Daily Digest

Florida, Virginia to lead U.S. in in new gas-fired generation through 2018

NATURAL GAS: Florida and Virginia are projected to lead the nation in additions of gas-fired generation from 2016 through 2018. (Utility Dive)

ALSO: Activists protesting Duke Energy’s proposed natural gas plant in Asheville, North Carolina have until Friday to appeal a requirement that they post a $10 million bond if they pursue an appeal. (Charlotte Business Journal)

SOLAR:
West Virginia-based equipment supplier Geostellar joins with online retailer Etsy to sell rooftop solar systems. (Charleston Gazette-Mail)
• A Google initiative enabling households to assess their homes for solar expands into the Southeast. (Greentech Media)
• A new report by a prominent non-profit parses net metering policies in Louisiana, Mississippi and other states. (Brookings Institution)
• When a new 52 megawatt solar system under construction for Mississippi Power begins generating electricity in early 2017 it will double the amount of renewable power on the state’s grid. (PV Tech)
• The next bulk-purchasing solar co-op launches in northern Virginia as a separate spring campaign there nets 464 signups. (Virginia Solar United Neighborhoods, Inside NOVA)
• A beer distributor aims to host the largest rooftop solar system in Florida. (Business Observer)

COAL: West Virginia objects to the proposed $500 million sale of Alpha Natural Resources’ assets to a hedge fund because the state could be left with $230 million in reclamation liabilities. (Bristol Register-Herald)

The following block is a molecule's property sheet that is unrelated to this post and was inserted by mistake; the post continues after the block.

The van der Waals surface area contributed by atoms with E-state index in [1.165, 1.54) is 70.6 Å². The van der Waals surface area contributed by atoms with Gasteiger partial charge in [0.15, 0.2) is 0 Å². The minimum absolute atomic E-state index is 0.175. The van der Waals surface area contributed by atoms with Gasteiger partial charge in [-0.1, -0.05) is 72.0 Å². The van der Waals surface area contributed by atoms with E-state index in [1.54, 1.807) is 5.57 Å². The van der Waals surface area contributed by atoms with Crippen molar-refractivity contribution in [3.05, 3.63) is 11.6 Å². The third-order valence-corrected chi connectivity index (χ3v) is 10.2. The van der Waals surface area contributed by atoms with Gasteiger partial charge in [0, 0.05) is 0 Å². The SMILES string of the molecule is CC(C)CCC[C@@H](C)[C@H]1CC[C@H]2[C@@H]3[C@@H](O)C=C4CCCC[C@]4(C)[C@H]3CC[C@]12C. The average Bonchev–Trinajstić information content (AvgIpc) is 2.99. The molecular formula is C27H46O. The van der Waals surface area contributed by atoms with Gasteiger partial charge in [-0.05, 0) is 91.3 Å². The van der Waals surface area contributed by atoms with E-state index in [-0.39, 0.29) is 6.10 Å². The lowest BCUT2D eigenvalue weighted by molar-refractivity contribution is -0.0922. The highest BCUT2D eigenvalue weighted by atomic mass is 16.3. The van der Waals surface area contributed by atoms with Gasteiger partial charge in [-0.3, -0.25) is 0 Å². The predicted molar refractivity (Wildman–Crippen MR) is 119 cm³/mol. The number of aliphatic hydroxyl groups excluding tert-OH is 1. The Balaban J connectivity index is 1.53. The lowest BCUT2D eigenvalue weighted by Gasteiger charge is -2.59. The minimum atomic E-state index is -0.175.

OIL & GAS:
Louisiana Gov. John Bel Edwards privately urges the industry to settle lawsuits over damage to the state’s coastal lands. (Associated Press)
Louisiana has until June 30 to decide how to make up for a large decline in taxes paid by the slumping oil and gas industry. (Louisiana Record)
• A retired U.S. Army captain who was shot three times in the Iraq War campaigns for reducing dependence on Middle East oil. (The Ocala StarBanner)
• A worker at a Louisiana refinery is fatally injured. (Associated Press)

NUCLEAR: A new report from the National Academies of Sciences concludes reactor operators are falling short of guarding spent fuel from releasing radiation. (Bloomberg)

COAL ASH: Prince William County, Virginia orders continued testing for possible water contamination near ash ponds owned by Dominion Virginia Power. (Richmond Times-Dispatch)

OFFSHORE DRILLING: Activists hold hands across several mid-Atlantic beaches to protest against seismic testing and promote clean energy. (The Post and Courier)

CLIMATE: Residents of Blacksburg, Virginia collaborate on mitigating the threats of climate change. (The Roanoke Times)

ELECTRIC VEHICLES: An Alabama couple offers the public their electric car charging station near their home. (Associated Press)

RENEWABLES: Clean energy sees growing support among North Carolina voters, according to a new poll by a conservative advocacy group. (Charlotte Observer)

EFFICIENCY: A housing partnership in Charlotte celebrates earning a sustainable neighborhood design certification from the U.S. Green Building Council. (Charlotte Business Journal)

TECHNOLOGY: A Raleigh, North Carolina developer of advanced metering equipment – Sensus USA – is reportedly up for sale. (Triangle Business Journal)

COMMENTARY:
Florida has the best politicians money can buy. (Tampa Bay Times)
North Carolina should be boosting, not complicating, clean energy. (Raleigh News & Observer)
• Public engagement will produce useful results in trying to redevelop coalfields in eastern Kentucky. (Lexington Herald-Leader)
• Is Virginia Gov. Terry McAuliffe green or not? (Roanoke Times)

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